Under fire Cricket Australia boss is set to be SACKED over his handling on the coronavirus crisis – less than two years after taking the top jobCricket Australia is on the cusp of sacking Kevin Roberts as chief executiveRoberts has fallen out of favour with staff and stakeholders during COVID-19Announcement on his future and CA staff redundancies is expected this weekHere’s how to help people impacted by Covid-19
Cricket Australia chief executive Kevin Roberts is set to be sacked over his handling of the coronavirus pandemic.
The CA board is on the cusp of removing Roberts from the top job after a tumultuous chapter that has disappointed stakeholders and left staff disgruntled.
Roberts is yet to be given his marching orders, though an announcement on his fate is expected in the coming days.
The 47-year-old former NSW cricketer will join fellow fallen CEO’s Todd Greenberg and Raelene Castle in the wake of COVID-19.
Kevin Roberts (pictured with his wife Trudy) is expected to be sacked as Cricket Australia chief executive
CA’s board is expected to meet during the next 24 hours to discuss interim measures as they seek to hit the reset button and mend relationships that have strained during recent months.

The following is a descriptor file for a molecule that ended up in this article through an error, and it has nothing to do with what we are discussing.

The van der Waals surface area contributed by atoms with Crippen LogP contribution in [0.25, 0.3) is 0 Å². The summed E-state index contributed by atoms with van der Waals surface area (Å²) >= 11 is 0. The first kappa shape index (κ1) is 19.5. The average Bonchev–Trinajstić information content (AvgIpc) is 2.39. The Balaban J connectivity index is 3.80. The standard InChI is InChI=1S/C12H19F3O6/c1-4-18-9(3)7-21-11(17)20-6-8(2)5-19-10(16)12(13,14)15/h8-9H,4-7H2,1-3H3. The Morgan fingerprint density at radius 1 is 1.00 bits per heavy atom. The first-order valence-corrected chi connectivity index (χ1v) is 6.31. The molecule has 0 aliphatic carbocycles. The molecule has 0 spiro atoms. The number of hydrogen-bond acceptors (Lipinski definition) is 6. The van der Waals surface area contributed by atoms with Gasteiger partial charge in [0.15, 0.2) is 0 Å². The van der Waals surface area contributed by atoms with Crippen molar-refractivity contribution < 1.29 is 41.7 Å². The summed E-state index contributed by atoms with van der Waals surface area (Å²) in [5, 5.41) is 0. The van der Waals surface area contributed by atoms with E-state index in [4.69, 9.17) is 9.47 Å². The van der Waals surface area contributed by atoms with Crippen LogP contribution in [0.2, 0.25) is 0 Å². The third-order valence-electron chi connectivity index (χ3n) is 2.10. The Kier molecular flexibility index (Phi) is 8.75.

Roberts was appointed in October 2018 following James Sutherland’s 17-year tenure after he resigned following the ball tampering scandal.
The pressure on Roberts has steadily increased since April 16, when he shocked staff by informing them that the vast majority would be stood down for the rest of the financial year.
The governing body has since debated its financial position and projections with the players’ union and state associations, seeking to cut costs by 25 per cent across the board.
Roberts has been in the top job for 20 months after James Sutherland resigned following the ball tampering scandal
The Australian Cricketers’ Association (ACA), which memorably rowed with Roberts while he was the chief negotiator during the 2017 pay spat, and several states have questioned the numbers and need for such drastic action.
Roberts repeatedly insisted that belt-tightening measures were prudent because the COVID-19 pandemic had cast doubt over so many elements of this summer, having initially warned workers that CA risked running out of money in August.
CA board and staff have lost favour with Roberts after the majority of staff were stood down on 20 per cent pay, while his salary was only slashed to 80 per cent.
Staff are still anxiously waiting for the governing body to reveal the extent of redundancies, with an announcement expected from Roberts on Wednesday.
An announcement on Roberts’ future and the extent of CA staff redundancies is expected on Wednesday
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